The very system that taught the young Apostles was challenged. The crowds had stopped Jesus along the side of the road to learn more about living God’s story. Are we honestly ready to join in God’s mission with passion like Jesus or go on to the next community prepared to share the story of God’s love and forgiveness?

Reflect and pray about your own world. Do not put off preparing for God’s mission. Maundy Thursday, Good Friday, even Saturday are the darkest of days. The story continues showing the ridicule, the physical beating, the taunting, and even the stripping that Jesus endured before being hung on a cross, left to die slowly on the hill between two thieves.

Can you join the mission team? Can you honestly say you are committed? Are you loyal attending church regularly, joining in Bible studies, and volunteering to serve? Finally, are you prepared? Jesus will come again and we are redeemed by our faith in God. Be committed. Be loyal. Be prepared to share the story in any manner that you can and God’s mission will be successful.

Closing prayer: (UMH 281)

Almighty God,

you sent your Son, our Savior Jesus Christ,

to suffer death o the cross.

Grant that we may share in his obedience to your will

and in the glorious victory of his resurrection;

through Jesus Christ our Lord,

who lives and reigns with you and the Holy Spirit,

One God, now and ever. Amen

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Why Celebrate Faith Holidays?

given on Sunday, March 29, 2015: Palm or Passion Sunday

While reading the lectionary this week and considering the question of why do we call the Sunday before Easter “Palm Sunday,” I ran across this statement: “Holidays can be important today, too, as annual reminders of what God has done for us.” (Life Application Bible, NIV, p. 121) Just ponder that for a moment . . . That statement was connected to the reading from Exodus, in the Old not the New Testament.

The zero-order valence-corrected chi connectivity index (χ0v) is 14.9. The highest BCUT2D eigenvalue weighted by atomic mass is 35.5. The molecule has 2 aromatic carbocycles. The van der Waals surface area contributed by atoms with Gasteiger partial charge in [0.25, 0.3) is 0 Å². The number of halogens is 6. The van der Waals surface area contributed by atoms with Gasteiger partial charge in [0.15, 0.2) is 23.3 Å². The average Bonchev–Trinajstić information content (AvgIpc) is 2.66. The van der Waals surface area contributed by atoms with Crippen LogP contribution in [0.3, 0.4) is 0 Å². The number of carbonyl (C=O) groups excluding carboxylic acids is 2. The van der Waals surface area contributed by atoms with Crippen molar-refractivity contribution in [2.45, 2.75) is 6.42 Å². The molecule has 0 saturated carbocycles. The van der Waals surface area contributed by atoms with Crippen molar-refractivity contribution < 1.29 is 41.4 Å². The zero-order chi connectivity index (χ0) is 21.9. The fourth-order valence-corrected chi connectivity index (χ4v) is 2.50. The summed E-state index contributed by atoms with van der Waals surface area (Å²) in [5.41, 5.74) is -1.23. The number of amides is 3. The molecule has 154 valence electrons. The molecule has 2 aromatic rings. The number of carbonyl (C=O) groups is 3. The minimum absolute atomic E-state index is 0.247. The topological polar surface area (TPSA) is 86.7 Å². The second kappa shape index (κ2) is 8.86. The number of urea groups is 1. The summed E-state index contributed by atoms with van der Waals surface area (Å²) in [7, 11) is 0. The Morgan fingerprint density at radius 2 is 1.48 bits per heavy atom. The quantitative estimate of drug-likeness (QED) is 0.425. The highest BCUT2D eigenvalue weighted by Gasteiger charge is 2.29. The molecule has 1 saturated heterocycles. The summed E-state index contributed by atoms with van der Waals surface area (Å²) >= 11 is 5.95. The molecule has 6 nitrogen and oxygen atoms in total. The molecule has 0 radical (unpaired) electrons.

In today’s American culture, we get so wrapped up in the stores’ various holiday displays. We groan when the seasons are hurried along by the retailers putting out the next holiday’s unique trappings weeks even months ahead of time. Yet we also are wooed by the appealing displays that trigger our impulse buying the moment we see it. Buying decisions become whimsical rather than planned.

What does this have to do with today? Today is Palm Sunday. Why is it important? Palm Sunday begins Holy Week. This was the beginning day of the Jewish Passover and the tradition was for families to make a journey to Jerusalem for a huge festival. The city was bubbling over with people, the vendors were out, especially around the temple, palm branches were waving much like Americans wave flags during parades, competitions, and so on.

Passover was the Jewish people’s Fourth of July. God had protected them and they had been freed from the Egyptian captivity. They had been slaves and now they were free. There was a reason to celebrate and the events during Passover were as traditional to the Jewish people as the fireworks, apple pie, hot dogs, hamburgers, parades, and festivals are to Americans over the Fourth of July weekend.

The study note states holidays are important in the remembrance of what God has done for us and the note continues with a directive:

“. . . Develop traditions in your family to highlight the religious significance of certain holidays. These serve as reminders to the older people and learning experiences for the younger ones.” (Ibid)